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​​​GRANDPARENTS' RIGHTS

Our office represents grandparents, and others, whose goal is to protect the best interest of the child. At the Law Office of A. Green, our office focuses on placing children at the core of every decision because ultimately children are the most important party to a legal dispute involving child custody. We encourage you to seek legal advice to protect your rights and avoid any unexpected issues during the legal process. 


Managing Conservator
Grandparents seeking managing conservatorship or visitation with a child will be responsible for making important decisions on behalf of the child. Grandparents seeking to be awarded managing conservatorship of the children must establish standing and prove, the appointment of the parents as managing conservators would not be in the child's best interest because the

appointment would significantly impair the child's physical health or emotional development, and one of the following:


  •  The grandparents had actual care, control, and possession of the child for at least six months, and at least 90 days prior to filing the original suit the grandparents had possession of the child; or
  •  Both the child's parents have lived with the grandparents for at least six months, and at least 90 days prior to filing the original suit the child and the parents lived with the grandparents; or
  •  Both the child's parents, the surviving parent, or the managing conservator have either filed a suit for the grandparents or they have agreed that the grandparents should be named as the child's managing conservator. ​​


Grandparents' Visitation/Possessory Conservator 

Grandparents seeking possessory conservatorship or visitation with a child will be responsible for making important decisions on behalf of the child. Grandparents do not have an absolute right to visitation. Texas allows the child's parents to raise their children as they wish, as long as the parent's actions are in the best interest of the child. However, grandparents can ask that a court name them as the possessory conservator of their grandchild if visitation is in the best interest of the child, the grandparents have had significant past contact with the child and the denial of access would present an emotional or physical danger to the child , at least one of he child's parent's parental rights have not been terminated, and one of the following circumstances exists:


  • The child's parents are divorced or have been living apart for at least three months;
  • The child's parents abused or neglected the child;
  •  The grandparent's child has been incarcerated for at least 3 months;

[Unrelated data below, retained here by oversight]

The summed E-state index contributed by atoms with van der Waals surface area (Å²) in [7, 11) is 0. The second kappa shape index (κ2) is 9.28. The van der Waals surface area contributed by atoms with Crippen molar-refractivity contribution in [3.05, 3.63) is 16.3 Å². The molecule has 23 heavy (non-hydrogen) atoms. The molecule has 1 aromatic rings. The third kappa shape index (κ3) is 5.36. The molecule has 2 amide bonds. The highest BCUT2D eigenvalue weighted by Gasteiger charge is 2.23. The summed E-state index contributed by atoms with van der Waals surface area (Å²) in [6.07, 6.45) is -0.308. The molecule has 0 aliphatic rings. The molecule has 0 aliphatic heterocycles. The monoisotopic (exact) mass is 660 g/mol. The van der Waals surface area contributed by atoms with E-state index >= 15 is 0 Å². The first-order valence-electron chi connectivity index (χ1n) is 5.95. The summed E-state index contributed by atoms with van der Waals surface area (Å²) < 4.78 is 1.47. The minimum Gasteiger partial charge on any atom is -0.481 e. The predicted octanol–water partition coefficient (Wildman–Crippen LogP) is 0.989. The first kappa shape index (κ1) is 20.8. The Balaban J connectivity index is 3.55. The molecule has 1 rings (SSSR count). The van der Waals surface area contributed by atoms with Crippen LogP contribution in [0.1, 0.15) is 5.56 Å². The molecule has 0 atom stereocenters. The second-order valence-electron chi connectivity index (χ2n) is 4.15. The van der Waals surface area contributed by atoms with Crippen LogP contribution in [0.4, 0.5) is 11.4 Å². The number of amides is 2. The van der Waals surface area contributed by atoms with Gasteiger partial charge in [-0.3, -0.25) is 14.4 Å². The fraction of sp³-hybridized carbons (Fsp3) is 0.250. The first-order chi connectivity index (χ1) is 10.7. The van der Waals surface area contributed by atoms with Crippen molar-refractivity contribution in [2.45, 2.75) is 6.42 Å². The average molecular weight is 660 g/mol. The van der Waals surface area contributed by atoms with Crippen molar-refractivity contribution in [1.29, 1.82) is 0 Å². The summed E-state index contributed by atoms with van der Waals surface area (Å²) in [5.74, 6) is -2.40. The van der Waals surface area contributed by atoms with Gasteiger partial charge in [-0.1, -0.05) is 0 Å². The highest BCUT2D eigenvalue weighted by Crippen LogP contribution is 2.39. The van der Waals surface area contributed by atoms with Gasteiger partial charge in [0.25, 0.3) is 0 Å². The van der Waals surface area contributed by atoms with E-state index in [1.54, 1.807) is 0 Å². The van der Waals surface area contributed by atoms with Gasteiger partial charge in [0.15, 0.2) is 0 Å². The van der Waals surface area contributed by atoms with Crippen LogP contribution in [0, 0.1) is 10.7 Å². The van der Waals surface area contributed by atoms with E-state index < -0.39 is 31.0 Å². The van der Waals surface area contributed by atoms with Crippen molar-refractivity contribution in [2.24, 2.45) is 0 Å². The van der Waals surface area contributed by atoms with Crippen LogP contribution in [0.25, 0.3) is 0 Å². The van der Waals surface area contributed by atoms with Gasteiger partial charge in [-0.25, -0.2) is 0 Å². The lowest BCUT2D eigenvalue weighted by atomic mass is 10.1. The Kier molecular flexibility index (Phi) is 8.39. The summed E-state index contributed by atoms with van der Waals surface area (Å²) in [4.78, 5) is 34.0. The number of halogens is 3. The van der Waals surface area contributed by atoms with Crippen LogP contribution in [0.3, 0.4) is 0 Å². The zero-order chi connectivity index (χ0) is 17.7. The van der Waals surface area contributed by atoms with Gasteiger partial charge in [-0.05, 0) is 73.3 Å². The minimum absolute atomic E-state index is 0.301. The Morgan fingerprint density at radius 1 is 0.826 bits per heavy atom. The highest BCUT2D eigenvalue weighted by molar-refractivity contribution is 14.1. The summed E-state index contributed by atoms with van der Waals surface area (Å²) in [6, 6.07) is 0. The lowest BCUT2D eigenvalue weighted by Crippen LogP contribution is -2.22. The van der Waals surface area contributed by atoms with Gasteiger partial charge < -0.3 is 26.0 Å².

•  The grandparent's child has been found incompetent;
  •  The grandparent's child has passed away; or 
  •  A court-order terminated the grandparent's child's parental rights; 


Intervening Only

​Under the circumstances listed above, grandparents can only file an intervention into a pending suit affecting the parent-child relationship.


File Suit

However, grandparents can file an original suit requesting possessory conservatorship if the child has lived with the grandparents for at least six months during the past two years. 


Merely Regular Access 

Grandparents who do not want to be responsible for making important decision on behalf of the child, and merely want regular access to the child can ask that the court grant them access if:

​​

  • At least one of the parent's rights has not been terminated by a court order;
  •  Access is in the best interest of the child;
  • The grandparent's child has been incarcerated for at least 3 months; has been found incompetent, or the has passed                away; and
  • Denial of access between the grandparents and the child would significantly impair the child's physical health or emotional development. ​​


FAQ

What does standing mean?

Standing is a legal term that is used to show that the person has a right to bring the suit before the court and they can assert the rights that they may have. Texas Family Code Section 102.003(a)(1)-(14) list those who may have standing.


If I am awarded the managing conservator of the child can I get child support for the child?

Yes, if you were awarded the managing conservator of the child then you can request child support from the parents. The child's parents have a legal obligation to provide financial and medical support for the child. 


How do you prove that the denying visitation would substantially impair the child's physical or emotional health?

You would need a licensed professional, (for example a child psychologist) to provide testimony to confirm this. 


What important decisions does the managing and possessory conservator make on behalf of the child?

​Some of the important decisions regarding the child include; schooling, medical decisions, psychiatric decisions, religion, and many others. 


​Can I request visitation with the child if the child has been adopted by someone other than the child's step-parent?

No, grandparents cannot request visitation with the child if child has been adopted by someone who is not the child's step-parent.


Discuss your grandparent's rights options in a confidential consultation with an attorney in our office.

Contact us by email or call us at 832-844-1677.